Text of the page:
Now that we have defined mindfulness and addressed the natural marriage between counseling and mindfulness, let’s now focus on how individuals can practice and cultivate mindfulness in their lives.  As discussed previously certain disciplines and practices can help cultivate mindfulness, such as yoga, tai chai and most popularly mindfulness that is developed through meditation.  All these practices help individuals focus on self-regulation which increases training the mind to be attentive and aware in order to bring mental processes under greater control, which can foster general mental well-being, increase calmness, clarity and concentration (Davis & Hayes, 2011; Lancet 2015; 386: 63–73).   The research suggests that mindfulness meditation specifically increases cognitive awareness, decreases rumination of thoughts (i.e.  focusing on the same negative thought, emotion or scenario over and over again, even when the person doesn’t want to think about it anymore) and enhances working memory.  Specifically, The American Psychological Association has highlighted research on mindfulness which identified these benefits:

 

Reduced Rumination: Mindfulness meditation can help ease rumination or intrusive negative thoughts, allowing people to experience fewer symptoms of depression and anxiety. 

 

Stress Reduction: A meta-analysis of 39 studies that explored the use of mindfulness-based stress reduction and mindfulness-based cognitive therapy showed that mindfulness based therapy can be helpful in reducing stress by changing the cognitive processes of clients.  These findings suggest that mindfulness meditation increases the ability of client’s to use emotion regulation strategies in a way that enables them to experience emotion selectively, and that the emotions they experience may be processed differently in the brain

 

Boosts to Working Memory:  When comparing people that work in stressful situations, the research shows that individuals that practiced mindfulness meditation had increased working memory, while those that did not practice mindfulness meditation had a decrease in working memory.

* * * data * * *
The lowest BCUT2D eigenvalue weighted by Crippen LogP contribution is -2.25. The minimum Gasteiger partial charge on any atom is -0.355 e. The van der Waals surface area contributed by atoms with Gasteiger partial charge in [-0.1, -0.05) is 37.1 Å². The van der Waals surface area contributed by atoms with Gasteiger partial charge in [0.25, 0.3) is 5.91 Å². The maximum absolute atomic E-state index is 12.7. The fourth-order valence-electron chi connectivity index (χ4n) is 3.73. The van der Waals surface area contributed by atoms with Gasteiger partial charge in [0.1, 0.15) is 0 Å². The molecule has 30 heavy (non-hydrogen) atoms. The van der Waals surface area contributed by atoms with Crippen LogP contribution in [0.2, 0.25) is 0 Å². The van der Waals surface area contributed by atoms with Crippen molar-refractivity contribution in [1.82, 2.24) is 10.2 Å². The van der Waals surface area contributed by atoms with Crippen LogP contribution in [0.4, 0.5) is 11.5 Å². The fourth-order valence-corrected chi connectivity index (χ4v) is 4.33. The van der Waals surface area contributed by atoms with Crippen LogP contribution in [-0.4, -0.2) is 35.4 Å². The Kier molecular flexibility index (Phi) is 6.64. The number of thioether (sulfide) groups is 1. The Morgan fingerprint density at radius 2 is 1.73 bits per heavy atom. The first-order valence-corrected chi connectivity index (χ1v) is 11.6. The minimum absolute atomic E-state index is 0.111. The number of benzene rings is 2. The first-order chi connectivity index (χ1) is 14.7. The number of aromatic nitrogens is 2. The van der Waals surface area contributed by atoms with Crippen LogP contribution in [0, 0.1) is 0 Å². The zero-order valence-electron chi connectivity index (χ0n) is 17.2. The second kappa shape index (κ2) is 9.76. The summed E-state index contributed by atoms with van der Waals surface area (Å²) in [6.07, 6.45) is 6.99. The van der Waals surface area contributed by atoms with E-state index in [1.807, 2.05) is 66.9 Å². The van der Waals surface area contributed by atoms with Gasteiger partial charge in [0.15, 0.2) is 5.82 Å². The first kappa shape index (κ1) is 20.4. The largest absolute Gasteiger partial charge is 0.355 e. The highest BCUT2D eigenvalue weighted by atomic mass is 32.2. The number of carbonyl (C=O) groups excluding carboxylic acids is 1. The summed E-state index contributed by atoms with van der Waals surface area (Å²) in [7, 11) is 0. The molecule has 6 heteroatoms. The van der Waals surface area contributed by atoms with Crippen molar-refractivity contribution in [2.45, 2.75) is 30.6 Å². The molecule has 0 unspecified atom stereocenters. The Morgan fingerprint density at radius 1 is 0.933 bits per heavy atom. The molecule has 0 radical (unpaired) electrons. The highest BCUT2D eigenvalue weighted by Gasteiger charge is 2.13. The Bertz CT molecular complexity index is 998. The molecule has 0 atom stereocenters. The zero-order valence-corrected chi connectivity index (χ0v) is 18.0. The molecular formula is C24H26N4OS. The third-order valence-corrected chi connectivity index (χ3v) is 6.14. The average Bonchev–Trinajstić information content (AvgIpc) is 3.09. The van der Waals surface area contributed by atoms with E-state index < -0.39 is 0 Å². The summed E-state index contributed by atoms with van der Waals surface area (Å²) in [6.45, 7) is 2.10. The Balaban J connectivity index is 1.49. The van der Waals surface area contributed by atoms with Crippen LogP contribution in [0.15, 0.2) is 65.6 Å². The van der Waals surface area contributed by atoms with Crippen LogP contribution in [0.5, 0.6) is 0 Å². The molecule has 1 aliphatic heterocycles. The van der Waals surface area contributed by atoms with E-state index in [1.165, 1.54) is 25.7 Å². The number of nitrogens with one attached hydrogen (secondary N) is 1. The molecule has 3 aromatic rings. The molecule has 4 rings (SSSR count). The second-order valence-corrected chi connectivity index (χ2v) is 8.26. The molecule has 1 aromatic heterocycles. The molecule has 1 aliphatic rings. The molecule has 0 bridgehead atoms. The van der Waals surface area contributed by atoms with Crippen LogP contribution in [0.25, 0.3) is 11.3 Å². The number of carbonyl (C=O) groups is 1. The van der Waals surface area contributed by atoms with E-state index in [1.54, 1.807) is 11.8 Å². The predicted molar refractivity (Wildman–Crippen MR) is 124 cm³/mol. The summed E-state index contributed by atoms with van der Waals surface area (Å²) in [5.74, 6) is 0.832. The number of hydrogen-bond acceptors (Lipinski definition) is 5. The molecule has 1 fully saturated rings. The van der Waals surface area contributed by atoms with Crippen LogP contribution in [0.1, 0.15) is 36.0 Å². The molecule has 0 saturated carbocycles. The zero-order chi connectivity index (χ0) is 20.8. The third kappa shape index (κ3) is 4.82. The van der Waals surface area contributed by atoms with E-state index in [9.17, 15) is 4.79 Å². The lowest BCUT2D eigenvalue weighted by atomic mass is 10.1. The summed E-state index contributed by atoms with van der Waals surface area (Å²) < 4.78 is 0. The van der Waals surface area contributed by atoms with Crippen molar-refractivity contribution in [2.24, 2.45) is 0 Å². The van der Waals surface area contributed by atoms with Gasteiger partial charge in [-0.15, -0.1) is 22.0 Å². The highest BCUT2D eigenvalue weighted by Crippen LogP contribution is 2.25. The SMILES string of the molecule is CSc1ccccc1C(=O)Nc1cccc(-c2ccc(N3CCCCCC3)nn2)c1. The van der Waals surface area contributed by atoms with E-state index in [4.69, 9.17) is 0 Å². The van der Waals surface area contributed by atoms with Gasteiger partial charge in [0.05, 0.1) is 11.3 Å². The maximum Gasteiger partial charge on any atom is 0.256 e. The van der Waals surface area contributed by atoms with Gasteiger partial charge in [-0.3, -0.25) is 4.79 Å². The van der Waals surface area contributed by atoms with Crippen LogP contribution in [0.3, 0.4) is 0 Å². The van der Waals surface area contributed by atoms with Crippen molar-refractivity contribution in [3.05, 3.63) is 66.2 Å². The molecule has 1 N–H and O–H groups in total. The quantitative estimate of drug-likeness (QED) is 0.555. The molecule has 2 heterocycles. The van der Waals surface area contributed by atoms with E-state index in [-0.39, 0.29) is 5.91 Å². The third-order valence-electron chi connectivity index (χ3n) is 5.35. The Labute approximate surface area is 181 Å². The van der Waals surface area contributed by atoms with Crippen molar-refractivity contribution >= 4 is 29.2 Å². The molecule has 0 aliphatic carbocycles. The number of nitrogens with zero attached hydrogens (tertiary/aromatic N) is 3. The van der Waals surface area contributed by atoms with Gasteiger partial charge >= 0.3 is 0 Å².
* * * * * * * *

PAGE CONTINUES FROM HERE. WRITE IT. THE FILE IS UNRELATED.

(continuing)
Increased Focus: When comparting participants who practiced mindfulness meditation with a group who did not practice mindfulness meditation, a study found that the meditation group had significantly better performance on all measures of attention. 

 

Less emotional reactivity: Research also supports the notion that mindfulness meditation decreases emotional reactivity. They found that practicing mindfulness meditation helped people disengage from emotionally upsetting pictures and instead focus better on the cognitive task at hand, when compared to people who did not meditate

 

Relationship satisfaction: Mindfulness even has a positive effect on relationship satisfaction.  Researchers found that people who meditate had a greater ability to respond well to relationship stress and had better communication about their emotions with their partners.  Thus mindfulness can help people respond better to conflict in a relationship. 

 

Essentially utilizing meditation as a method to cultivate mindfulness can help decrease symptoms of anxiety and depression, increase working memory, improve focus, and improve interpersonal relationships.  If you are interested in utilizing mindfulness within your own life as a method to improve your overall functioning and well-being mention it to your mental health provider or simply seek out more information on the web.  There is a plethora of information available on how to increase mindfulness which in turn can positively impact your life in many significant ways.

 

Book a session with one of our experienced Cincinnati therapists to explore how we can help you reduce stress and anxiety in your life.